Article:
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Mad Cow – Billie Grace Lynn

Billie Grace Lynn. Golden Calf, 2008. 120"x38"x108". Bone, Gold Leaf, Aluminum, Horns. Bernice Steinbaum Gallery

Bernice Steinbaum Gallery, Wynwood Art District - Miami

October 11 - November 1, 2008

By Arelys Hernández

Anyone who visited the exhibition at the Bernice Steinbaum Gallery entitled ”Mad Cow” by Billie Grace Lynn must have felt saturated after seeing so many animal skeletons. He must also have walked out with questions in his mind as to the “totemic” mode of conceiving an oeuvre, and thus establishing a link between natural death and the life of a work of art.

Using osseous tissue as raw material for countless sculptures, and adding meaningful symbols needed to communicate her ideas and values, this artist put us in touch with a personal and unusual “bestiary,” in which the biological and the cosmogonic were combined in a decidedly contemporary aesthetic. Sculptures made out of cow bones collected over the past twenty years, as well as photographs recording moments in which she coated recently-deceased animals with metallic paint -attractive evidence of their transformation into cadavers-, created an atmosphere for rarefied interpretation and reflection on the finiteness and infiniteness of existence. The zoomorphic skeletons displayed quotidian human expressions and habits in their attitudes and demeanors, and even in their objectual transformation (as in Death bed, Crucifixion, Mad Cow Motorcycle.) Humor, strength, pain, ceremony, repose, collapse or permanence - inherent in the “vital adventure”of man in any epoch - appeared as traits transferred onto selected fauna as symbols or metaphors.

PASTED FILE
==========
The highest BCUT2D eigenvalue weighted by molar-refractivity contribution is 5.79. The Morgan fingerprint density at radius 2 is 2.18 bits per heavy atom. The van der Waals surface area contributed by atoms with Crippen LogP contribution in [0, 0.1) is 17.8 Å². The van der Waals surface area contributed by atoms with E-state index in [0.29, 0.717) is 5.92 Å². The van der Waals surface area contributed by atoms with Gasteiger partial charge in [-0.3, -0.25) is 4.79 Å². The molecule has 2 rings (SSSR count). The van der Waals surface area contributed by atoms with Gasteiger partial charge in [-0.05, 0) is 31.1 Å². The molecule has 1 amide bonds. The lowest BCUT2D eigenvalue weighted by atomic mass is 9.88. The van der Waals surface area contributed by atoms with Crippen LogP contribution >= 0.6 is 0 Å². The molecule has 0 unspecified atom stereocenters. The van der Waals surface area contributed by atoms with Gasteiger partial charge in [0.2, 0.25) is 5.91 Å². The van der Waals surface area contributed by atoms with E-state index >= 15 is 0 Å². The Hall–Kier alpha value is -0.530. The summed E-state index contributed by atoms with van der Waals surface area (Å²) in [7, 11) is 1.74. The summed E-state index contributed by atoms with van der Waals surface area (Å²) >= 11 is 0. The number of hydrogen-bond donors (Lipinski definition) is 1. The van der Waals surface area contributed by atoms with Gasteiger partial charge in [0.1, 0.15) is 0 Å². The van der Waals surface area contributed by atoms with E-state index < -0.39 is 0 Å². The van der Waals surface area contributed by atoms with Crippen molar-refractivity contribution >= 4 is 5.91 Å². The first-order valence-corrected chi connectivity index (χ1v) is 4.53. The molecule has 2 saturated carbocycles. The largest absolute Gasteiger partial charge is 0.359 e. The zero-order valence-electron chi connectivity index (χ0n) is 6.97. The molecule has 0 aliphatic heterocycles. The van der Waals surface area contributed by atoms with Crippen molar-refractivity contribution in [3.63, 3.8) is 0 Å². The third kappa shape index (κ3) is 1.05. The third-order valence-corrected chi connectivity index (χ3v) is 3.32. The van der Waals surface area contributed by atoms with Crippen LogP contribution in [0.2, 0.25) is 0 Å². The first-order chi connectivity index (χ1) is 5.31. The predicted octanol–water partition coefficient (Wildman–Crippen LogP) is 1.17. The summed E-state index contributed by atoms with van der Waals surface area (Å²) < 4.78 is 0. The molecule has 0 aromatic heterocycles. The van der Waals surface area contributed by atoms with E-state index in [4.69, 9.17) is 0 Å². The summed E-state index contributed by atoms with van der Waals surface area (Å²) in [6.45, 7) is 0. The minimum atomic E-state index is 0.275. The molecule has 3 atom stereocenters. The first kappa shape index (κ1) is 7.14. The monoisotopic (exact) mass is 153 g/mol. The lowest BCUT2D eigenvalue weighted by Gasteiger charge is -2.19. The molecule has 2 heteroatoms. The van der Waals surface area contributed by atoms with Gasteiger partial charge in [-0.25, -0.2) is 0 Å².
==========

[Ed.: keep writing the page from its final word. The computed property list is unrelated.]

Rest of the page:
By appropriating real anatomic structures, Billie Grace Lynn continues a kind of artistic tradition, which began with the study of cadavers by Renaissance and Baroque creators, which had rare variations of a formal nature in the 20th Century, and even produced conceptualist installations and displays that utilized stuffed animals and bones for different purposes. It coincides with those who today exhibit preserved and hardened, skinned human bodies and cadavers. It also has a certain proximity to artists, such as Damien Hirst, whose dissected animals in formaldehyde with gold, as well as his skeletons and skulls, have garnered extremely high prices.  

“Mad Cow” was a high-quality show which assembled the aesthetic, philosophical, anthropological, theological and ecological concerns of the aforementioned sculptor in a meaningful collection comprised of three-dimensional pieces and photographs. It was surprising to see how Billie Grace was able to integrate apparently contradictory symbols and sentiments (poetry and horror, eschatology and beauty, artifice and nature, fantasy and fact) in her physically static skeletons, which may at times be activated in order to achieve certain implicit “performatics.”

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